Skink Season!

Skink aka Clinton Tyree

When the weather becomes unbearably hot I always find myself nose deep in a Carl Hiaasen book. Over the years, I’ve read and reread everything by Hiaasen. I even read his Sunday columns in the Miami Herald. I’m a big fan of his journalism, his stories, but mostly his characters. All of his books are ridiculous accounts of the bizarre type of criminal activity that only Florida can take credit for, featuring loathsome politicians, environmental exploitation, and mangy rednecks with moronic master plans. My favorite character of Hiaasen’s is a wild hermit named Skink. Skink, or Clinton Tyree, was the former Governor of Florida. After a futile attempt at shutting down corrupt developers who aimed to destroy Florida one strip mall at a time, Clinton Tyree disappeared into the wilderness, a changed man. A man known as Skink.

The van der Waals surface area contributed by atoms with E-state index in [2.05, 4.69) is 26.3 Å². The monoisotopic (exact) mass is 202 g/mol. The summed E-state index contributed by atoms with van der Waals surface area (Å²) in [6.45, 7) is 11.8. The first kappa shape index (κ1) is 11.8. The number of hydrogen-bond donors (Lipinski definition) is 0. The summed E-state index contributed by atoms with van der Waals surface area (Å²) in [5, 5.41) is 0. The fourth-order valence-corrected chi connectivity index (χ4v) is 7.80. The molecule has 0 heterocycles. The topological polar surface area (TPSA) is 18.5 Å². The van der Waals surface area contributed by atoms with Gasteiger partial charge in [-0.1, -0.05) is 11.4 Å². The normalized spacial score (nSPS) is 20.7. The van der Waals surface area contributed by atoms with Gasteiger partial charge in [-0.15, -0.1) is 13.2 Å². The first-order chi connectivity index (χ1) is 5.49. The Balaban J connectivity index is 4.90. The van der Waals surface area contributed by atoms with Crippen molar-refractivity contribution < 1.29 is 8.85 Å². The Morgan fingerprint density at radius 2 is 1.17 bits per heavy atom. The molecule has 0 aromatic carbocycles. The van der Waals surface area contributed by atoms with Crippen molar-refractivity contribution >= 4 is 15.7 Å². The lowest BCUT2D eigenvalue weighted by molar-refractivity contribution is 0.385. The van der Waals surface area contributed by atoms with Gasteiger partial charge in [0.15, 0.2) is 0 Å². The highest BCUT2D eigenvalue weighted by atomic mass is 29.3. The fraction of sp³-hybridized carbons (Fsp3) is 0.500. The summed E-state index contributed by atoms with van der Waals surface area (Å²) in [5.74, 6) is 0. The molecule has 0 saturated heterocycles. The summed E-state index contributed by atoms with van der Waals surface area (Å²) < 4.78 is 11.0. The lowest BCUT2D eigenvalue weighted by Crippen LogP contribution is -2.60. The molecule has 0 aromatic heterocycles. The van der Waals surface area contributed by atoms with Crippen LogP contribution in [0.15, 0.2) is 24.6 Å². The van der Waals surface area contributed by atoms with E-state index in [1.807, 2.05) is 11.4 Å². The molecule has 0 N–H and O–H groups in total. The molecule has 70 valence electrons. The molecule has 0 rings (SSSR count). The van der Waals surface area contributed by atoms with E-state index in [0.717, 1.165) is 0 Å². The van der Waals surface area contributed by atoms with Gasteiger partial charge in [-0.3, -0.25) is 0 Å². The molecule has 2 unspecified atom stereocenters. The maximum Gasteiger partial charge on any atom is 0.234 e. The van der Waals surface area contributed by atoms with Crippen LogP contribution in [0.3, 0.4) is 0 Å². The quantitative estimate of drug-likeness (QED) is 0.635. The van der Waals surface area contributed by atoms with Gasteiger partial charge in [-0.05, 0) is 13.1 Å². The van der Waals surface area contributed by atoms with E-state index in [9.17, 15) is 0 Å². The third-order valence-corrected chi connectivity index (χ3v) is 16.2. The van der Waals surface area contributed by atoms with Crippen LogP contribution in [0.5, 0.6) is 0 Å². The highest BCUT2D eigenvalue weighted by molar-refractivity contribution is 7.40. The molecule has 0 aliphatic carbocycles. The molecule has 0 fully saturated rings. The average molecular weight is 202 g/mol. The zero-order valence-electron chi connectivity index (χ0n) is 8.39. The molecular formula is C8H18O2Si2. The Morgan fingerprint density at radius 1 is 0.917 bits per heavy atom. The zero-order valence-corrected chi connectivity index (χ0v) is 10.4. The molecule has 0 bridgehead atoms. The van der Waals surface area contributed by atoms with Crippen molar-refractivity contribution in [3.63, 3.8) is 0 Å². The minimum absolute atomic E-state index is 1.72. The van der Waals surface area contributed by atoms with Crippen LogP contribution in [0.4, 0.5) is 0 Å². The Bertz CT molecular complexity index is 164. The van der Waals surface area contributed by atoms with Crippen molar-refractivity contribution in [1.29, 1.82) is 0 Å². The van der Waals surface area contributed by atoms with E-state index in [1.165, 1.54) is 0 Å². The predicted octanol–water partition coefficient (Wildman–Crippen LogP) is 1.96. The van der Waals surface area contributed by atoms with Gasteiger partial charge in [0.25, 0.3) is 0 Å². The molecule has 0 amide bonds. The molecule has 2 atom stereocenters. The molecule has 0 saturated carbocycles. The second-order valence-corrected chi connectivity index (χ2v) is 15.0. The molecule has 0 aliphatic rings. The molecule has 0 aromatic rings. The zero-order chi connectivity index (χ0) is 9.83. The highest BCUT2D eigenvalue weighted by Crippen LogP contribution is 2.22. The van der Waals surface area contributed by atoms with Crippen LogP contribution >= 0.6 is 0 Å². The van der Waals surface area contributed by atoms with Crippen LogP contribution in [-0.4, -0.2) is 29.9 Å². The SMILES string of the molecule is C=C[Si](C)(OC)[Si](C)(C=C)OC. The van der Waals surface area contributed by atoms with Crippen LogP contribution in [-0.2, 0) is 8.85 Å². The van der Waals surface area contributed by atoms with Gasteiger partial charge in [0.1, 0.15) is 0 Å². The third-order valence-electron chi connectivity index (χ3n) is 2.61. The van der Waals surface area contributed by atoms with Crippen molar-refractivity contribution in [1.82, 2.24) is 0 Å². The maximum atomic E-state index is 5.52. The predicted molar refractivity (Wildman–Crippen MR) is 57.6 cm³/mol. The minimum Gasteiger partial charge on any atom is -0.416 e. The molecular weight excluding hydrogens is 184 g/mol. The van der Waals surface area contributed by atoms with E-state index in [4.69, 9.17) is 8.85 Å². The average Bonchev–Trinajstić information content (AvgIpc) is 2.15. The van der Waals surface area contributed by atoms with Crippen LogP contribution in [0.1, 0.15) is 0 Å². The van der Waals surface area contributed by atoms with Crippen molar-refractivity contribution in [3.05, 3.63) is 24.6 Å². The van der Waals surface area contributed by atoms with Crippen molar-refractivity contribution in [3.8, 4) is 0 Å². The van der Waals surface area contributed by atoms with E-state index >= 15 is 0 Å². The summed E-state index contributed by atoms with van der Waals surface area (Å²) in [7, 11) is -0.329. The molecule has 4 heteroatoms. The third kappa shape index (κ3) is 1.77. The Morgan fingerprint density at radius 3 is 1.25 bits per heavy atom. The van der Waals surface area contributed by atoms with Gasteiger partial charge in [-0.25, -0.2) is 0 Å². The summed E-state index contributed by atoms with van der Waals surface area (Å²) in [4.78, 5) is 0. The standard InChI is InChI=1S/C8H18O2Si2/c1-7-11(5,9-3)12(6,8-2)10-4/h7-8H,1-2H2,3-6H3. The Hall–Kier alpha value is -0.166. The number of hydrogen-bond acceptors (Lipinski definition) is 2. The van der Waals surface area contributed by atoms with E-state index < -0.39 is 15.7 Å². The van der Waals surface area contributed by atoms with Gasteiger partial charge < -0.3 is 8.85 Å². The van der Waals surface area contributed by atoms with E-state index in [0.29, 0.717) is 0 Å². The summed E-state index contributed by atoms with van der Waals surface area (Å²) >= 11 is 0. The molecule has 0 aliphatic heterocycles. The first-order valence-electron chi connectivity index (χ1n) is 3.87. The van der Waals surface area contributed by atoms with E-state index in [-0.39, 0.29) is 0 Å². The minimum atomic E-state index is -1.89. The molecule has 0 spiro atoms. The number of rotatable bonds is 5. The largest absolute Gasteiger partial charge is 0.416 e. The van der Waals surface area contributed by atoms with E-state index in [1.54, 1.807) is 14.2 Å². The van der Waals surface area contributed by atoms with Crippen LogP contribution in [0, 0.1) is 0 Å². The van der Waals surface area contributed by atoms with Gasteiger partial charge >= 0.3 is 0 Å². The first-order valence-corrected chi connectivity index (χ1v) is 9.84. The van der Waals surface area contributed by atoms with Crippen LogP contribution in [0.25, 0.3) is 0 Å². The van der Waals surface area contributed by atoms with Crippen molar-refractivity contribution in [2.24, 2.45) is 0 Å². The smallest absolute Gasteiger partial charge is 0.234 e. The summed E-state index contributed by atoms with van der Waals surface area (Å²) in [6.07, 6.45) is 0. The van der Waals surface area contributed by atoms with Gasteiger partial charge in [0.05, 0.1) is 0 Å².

Skink, lover of fresh roadkill and crispy snakeheads, is a reoccurring character who’s appeared in six of Hiaasen’s novels, all of which I highly recommend.

Here’s Hiassen’s description of Skink in Sick Puppy:

“…he stood formidably erect and broad-shouldered. . Beneath a thin plastic shower cap his pate gleamed egg pink and freshly shorn. He had taken to wearing a kilt and little else; a kilt fashioned from a checkered racing flag. Jiffy Lube 300, the man said, I sort of stole it. He offered no explanation whatsoever for the origin of his weapon, an AK-47.

The man had grown out his silver beard in two extravagant  tendrils, one blossoming from each cheek. The coils hung like vines down his broad leathery chest, and were so intricately braided that Jim Tile wondered if a woman had done it. Fastened by a ribbon to the end of each braid was the hooked beak of a large bird. Vultures, the man acknowledged. Big fuckers, too. His tangled eyebrows were canted at a familiar angle od disapproval, and somewhere he had gotten himself a new glass eye. This one had a crimson iris, as stunning as a fresh-bloomed hibiscus. Jim found the effect disarming and somewhat creepy.

The one-eyed kilted man had once been a popular and nationally famous figure, a war hero turned political crusader; brash, incorruptible and of course doomed to fail.”

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